Amos 8-9: February 10—Famine and blessing
Feb 3, 2013
By MARK A. RATHEL

Mark Rathel is a professor of theology at The Baptist College of Florida in Graceville.
Amos began his prophecy with an announcement of judgment. God roared like a lion ready to attack (1:2). Amos 8 describes the most severe judgment of God. Amos 9 depicts the future of the people of God in terms of salvation rather than destruction, bounty rather than famine, restoration rather than destruction.

First, Amos proclaimed the imminence of the judgment of God (Amos 8:1-2). Amos received a vision of a basket of summer fruit. The basket of summer fruit depicted the end of the nation of Israel in two ways. 

First, the summer harvest occurred in the Jewish month of Elul, the last month of the civil calendar. Jeremiah 8:20 expressed a common proverb for the end of opportunity: “Harvest has passed, summer has ended, but we have not been saved.” 

Second, Amos used a play on similar Hebrew sounds. Summer fruit (qayits) sounds like the end (qets). The summer fruit was ripe and the time was ripe for the end of Israel.

Second, Amos explained the rationale for the judgment of God (Amos 8:3-6). The prophet starkly described the judgment in verse three: dead bodies, everywhere, silence. Amos provided a fourfold rationale for God’s judgment. 

First, the upper levels of Israelite society oppressed the poor (8:4). 

Second, the Israelites observed religious duties without a heart of worship (8:5). The celebration of New Moon marked the beginning of the first day of the month. God directed the Israelites to observe the day by blowing trumpets and the offering of sacrifices (Num. 10:10; 28:11-15). God never forbad commerce in conjunction with the New Moon celebration so the Israelites went beyond God’s Word. Although they properly observed the Sabbath, the merchants resented the Sabbath intrusion into the opportunity to make money.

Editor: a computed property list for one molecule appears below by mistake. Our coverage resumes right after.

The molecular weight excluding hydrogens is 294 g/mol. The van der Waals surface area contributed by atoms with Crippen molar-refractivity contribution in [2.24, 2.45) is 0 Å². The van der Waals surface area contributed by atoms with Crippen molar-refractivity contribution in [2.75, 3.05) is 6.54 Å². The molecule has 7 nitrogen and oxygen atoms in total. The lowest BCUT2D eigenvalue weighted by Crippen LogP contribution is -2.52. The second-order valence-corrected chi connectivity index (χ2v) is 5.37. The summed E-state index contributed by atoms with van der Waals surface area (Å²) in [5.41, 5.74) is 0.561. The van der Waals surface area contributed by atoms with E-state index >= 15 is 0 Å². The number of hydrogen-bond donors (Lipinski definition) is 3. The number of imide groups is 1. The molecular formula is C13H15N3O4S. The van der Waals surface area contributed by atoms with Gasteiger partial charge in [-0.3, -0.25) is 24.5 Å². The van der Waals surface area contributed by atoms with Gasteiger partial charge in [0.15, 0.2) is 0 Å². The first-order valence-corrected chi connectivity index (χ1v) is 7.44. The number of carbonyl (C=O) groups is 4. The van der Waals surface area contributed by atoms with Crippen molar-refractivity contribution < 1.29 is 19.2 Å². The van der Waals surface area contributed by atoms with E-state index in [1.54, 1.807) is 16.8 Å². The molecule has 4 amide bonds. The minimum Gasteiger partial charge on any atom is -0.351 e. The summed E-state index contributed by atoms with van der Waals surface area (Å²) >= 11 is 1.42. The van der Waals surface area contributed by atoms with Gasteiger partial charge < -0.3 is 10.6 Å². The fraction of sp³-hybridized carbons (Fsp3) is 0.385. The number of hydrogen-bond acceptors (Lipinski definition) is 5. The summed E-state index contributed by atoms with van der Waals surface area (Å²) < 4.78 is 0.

Third, the people of God cheated in business practices with dishonest scales of measurement. In addition, they even sold the chaff of wheat as good grain. Fourth, they enslaved fellow 

Israelites unable to pay their debts. The lifestyles of the people of God exhibited so devotion or connection between faith and everyday life.

Third, Amos predicted the most severe form of the judgment of God—a famine of the Word of God (Amos 8:11-14). The people refused to heed the Word of God; therefore, God removed the influence of the Word of God. The prophet predicted numerous horrendous judgments affecting the entirety of Israelite society: famine, fire, locusts, devastation, earthquake, darkness, and invading armies. Yet, the famine of the Word of God was the most severe of all the judgments of God. Amos described a twofold impact of the spiritual famine and illustrated the famine. 

The first result of the spiritual famine was spiritual confusion. People will emotionally stagger like drunkards searching for the truth in almost every place. From sea to sea describes a search from the Dead Sea to the Mediterranean Sea. The people roam like individuals on a survey mission from north to east. The people search everywhere except for Jerusalem, the place of divine revelation. 

The second result of the spiritual famine is the group most impacted by the famine, the young women and young men. 

Fourth, Amos concluded with a message of hope (Amos 9:11-15). The Davidic Messiah will bring about the end of sin’s opposition to God. Edom, the symbol of hostility of the world, experiences defeat (v. 110. In addition, the Messiah ends sin’s separation—God’s people will include people from all nations (v. 12). 

Further, sin’s curse will end. God flaunts the removal of the curse on the natural realm through abundance (v. 13). Finally, the penalty of sin is removed—people cannot be removed from the inheritance of God (v. 15).

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